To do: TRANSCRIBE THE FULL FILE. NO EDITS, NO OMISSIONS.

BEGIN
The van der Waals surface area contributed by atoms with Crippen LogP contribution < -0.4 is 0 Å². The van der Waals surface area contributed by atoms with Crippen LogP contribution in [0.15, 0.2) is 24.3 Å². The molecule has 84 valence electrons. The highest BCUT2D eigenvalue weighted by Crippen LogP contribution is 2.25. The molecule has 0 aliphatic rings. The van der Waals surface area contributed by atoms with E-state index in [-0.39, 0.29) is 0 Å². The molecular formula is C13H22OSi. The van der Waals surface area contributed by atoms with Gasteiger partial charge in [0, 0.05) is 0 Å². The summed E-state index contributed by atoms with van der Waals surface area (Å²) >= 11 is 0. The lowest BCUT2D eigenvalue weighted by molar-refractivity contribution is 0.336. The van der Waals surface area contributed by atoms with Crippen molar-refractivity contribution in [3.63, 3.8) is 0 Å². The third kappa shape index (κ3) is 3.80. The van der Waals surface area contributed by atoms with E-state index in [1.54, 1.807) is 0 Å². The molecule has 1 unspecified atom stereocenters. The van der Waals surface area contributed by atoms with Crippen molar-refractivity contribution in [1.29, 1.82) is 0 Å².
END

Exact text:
The van der Waals surface area contributed by atoms with Crippen LogP contribution < -0.4 is 0 Å². The van der Waals surface area contributed by atoms with Crippen LogP contribution in [0.15, 0.2) is 24.3 Å². The molecule has 84 valence electrons. The highest BCUT2D eigenvalue weighted by Crippen LogP contribution is 2.25. The molecule has 0 aliphatic rings. The van der Waals surface area contributed by atoms with E-state index in [-0.39, 0.29) is 0 Å². The molecular formula is C13H22OSi. The van der Waals surface area contributed by atoms with Gasteiger partial charge in [0, 0.05) is 0 Å². The summed E-state index contributed by atoms with van der Waals surface area (Å²) >= 11 is 0. The lowest BCUT2D eigenvalue weighted by molar-refractivity contribution is 0.336. The van der Waals surface area contributed by atoms with Crippen molar-refractivity contribution in [3.63, 3.8) is 0 Å². The third kappa shape index (κ3) is 3.80. The van der Waals surface area contributed by atoms with E-state index in [1.54, 1.807) is 0 Å². The molecule has 1 unspecified atom stereocenters. The van der Waals surface area contributed by atoms with Crippen molar-refractivity contribution in [1.29, 1.82) is 0 Å².